THE Philippines welcomed the 600,000 doses of donated Sinovac vaccine against the coronavirus disease 2019 (Covid-19), which landed at the Villamor Air Base in Pasay City, Metro Manila on board a transport plane of the People’s Republic of China on Sunday, Feb. 28, 2021.

President Rodrigo Duterte led Philippine officials in receiving the vaccine, which was developed by Sinovac Biotech subsidiary Sinovac Life Sciences.

Duterte viewed the crate containing the vaccines and inspected vials of vaccine during the ceremonial turnover.

From the air base, the vaccines were transported on board six 40-footer trucks to the cold chain storage facilities of the Philippine General Hospital and the Metropac Movers Inc. in Marikina City.

Presidential Spokesman Harry Roque described the shipment as the proverbial light at the end of the tunnel.

“That airplane is not just an aircraft. That is hope and the light in the very dark chapter in our history. It has been almost a year since we went into lockdown,” he said in Tagalog.

Meanwhile, Health Secretary Franscico Duque III announced that the delivery of the 525,600 doses of the AstraZeneca-Oxford vaccine will not push through on Monday, March 1.

The vaccine shipment will have been the first through the Covax facility, which aims to vaccinate an average of 20 percent of the population of 92 low- and middle-income countries worldwide against Covid-19.

The Philippines is among the lower middle-income countries eligible to access the Covax advance market commitment of the Global Alliance for Vaccines and Immunization, which will also cover part of the cost.

Duque said there is a problem with the supply according to the World Health Organization.

The Philippines is the last Asean member-nation to receive a vaccine, although the Sinovac shipment arrived just four days later than the first batch of vaccines reached Vietnam and Thailand and South Korea rolled out locally produced AstraZeneca vaccines on Feb. 24.

By 2023, the rest of the Filipino population is targeted to be vaccinated.

Dr. Mary Jean Loreche, DOH 7 spokesperson, said Sinovac doses that will be allocated to health care workers of the Vicente Sotto Memorial Medical Center in Cebu City is scheduled to arrive between March 4 and 8.

As to the allocation for Central Visayas, she said they still need to wait for further information from the National Task Force (NTF).

“We call upon each Cebuano to participate in the national Covid-19 vaccination program,” she said.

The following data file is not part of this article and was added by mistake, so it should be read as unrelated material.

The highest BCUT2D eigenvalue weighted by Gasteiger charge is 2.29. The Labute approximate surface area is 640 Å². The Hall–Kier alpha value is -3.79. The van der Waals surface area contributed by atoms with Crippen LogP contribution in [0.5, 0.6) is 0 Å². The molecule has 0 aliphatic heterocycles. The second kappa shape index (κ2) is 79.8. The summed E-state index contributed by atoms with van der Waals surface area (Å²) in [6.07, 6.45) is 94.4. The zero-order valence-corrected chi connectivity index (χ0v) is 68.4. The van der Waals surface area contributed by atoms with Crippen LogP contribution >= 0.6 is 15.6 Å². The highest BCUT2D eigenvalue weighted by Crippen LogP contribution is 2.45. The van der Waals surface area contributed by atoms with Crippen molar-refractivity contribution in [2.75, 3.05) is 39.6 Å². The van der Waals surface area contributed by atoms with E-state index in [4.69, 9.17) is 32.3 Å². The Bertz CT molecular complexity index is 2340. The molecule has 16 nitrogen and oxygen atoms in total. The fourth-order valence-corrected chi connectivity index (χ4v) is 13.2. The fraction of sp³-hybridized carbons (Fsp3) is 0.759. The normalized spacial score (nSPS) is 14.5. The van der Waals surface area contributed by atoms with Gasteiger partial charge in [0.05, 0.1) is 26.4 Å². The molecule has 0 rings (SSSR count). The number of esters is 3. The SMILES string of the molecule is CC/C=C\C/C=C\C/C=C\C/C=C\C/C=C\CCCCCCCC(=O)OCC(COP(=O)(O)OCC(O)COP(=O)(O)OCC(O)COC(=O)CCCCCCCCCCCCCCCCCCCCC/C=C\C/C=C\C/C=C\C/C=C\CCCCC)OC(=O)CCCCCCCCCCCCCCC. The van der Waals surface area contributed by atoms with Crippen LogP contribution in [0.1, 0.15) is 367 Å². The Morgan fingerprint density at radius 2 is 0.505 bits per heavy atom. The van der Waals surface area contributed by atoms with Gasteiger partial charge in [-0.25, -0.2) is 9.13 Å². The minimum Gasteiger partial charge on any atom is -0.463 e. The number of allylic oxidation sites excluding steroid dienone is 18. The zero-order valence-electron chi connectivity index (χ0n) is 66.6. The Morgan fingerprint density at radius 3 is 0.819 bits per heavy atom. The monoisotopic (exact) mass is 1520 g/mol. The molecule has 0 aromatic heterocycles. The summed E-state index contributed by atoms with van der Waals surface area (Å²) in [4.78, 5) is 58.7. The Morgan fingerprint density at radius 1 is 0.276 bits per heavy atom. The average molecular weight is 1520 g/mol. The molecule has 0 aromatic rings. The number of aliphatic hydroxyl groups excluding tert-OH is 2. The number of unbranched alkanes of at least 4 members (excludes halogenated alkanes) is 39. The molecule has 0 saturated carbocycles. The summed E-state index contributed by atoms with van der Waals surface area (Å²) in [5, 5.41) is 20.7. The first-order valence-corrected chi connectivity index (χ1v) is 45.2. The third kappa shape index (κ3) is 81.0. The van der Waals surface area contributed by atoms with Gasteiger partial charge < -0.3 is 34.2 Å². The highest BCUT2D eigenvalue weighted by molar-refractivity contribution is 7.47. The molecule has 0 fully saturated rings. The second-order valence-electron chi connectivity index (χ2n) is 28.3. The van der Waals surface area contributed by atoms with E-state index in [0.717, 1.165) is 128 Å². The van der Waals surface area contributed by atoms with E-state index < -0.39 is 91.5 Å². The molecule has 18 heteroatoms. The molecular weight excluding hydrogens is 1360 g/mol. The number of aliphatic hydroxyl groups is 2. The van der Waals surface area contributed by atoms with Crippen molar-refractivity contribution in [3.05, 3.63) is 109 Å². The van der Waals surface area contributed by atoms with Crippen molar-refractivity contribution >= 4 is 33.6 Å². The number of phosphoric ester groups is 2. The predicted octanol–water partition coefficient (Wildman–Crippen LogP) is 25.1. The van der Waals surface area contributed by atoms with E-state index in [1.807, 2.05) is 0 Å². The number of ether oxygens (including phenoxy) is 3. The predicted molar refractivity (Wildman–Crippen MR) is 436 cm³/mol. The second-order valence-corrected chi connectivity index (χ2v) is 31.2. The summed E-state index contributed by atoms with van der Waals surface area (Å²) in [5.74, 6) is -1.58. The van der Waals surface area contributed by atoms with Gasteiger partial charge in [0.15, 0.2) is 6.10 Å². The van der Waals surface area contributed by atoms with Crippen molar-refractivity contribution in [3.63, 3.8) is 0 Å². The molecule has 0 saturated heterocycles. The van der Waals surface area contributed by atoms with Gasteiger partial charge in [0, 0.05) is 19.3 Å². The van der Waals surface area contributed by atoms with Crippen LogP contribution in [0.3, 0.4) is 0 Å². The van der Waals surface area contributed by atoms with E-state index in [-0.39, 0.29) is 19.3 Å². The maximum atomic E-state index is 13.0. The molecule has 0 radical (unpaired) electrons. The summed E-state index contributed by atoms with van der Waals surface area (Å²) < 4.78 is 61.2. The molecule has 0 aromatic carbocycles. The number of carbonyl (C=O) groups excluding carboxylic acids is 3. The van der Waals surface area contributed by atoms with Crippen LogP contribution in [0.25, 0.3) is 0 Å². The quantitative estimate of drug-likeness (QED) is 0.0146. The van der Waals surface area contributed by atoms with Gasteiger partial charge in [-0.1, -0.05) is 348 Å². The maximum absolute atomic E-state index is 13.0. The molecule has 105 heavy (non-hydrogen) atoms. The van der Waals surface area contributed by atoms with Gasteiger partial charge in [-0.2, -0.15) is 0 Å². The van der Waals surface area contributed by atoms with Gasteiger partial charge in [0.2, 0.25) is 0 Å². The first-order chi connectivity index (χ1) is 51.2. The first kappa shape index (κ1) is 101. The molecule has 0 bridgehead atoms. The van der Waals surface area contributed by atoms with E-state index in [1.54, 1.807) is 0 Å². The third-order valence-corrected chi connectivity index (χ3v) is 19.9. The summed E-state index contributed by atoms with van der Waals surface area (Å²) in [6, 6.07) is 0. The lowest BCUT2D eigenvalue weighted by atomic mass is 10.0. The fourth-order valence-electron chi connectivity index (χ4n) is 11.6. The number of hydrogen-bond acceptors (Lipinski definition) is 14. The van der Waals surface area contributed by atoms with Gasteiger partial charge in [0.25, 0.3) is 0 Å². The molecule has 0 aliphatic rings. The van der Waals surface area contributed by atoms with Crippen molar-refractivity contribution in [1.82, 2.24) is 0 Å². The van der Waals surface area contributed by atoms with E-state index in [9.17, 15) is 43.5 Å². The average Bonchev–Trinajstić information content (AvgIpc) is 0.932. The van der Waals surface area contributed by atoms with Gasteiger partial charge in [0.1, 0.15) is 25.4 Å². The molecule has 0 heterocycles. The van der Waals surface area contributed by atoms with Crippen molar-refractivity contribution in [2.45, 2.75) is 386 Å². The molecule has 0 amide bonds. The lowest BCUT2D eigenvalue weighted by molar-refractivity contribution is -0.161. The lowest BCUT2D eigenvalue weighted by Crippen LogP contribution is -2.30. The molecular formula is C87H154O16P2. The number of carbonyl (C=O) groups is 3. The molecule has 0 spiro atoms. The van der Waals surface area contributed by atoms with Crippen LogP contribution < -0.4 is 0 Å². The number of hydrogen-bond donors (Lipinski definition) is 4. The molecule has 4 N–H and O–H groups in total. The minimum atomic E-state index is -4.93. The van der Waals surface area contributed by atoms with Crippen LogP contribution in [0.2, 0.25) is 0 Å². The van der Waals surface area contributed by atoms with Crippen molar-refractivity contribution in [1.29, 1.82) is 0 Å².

She said they are confident that the vaccines that will be rolled out are safe and effective as these vaccines, which will be released under the EUA (Emergency Use Authority), have been scrutinized and evaluated by a panel of experts and the technical working group.

She said the DOH 7 is continuing its preparations for the eventual rollout of the vaccines so that when the vaccines arrive, its stakeholders are already prepared.

Dr. Jaime Bernadas, DOH 7 director, said they are thankful that the vaccines are already in the country.

“Whether which brand is fine as long as it will be available to by the identified priority of the National Vaccination Operations Center/NTF. We start vaccination immediately,” he said.

Cebu City Mayor Edgardo Labella, for his part, said the arrival of a second vaccine will help pave the way for the new normal in the city and in the whole country.

However, the mayor said he wants to give the public a chance to choose what vaccine they want injected.

City Councilor Joel Garganera said that due to its limited number for now, a lot of issues will arise.

“There is no denying that not everyone will be able to avail themselves of the vaccine right away and there will be an order of priority,” he said.

He said Cebu City has to prepare and install proper safeguards for the implementation of the vaccination program, adding that the City Government continues to negotiate with owners of establishments like malls and private schools that may be used as vaccination sites. (MVI, WBS, JJL / SunStar Philippines)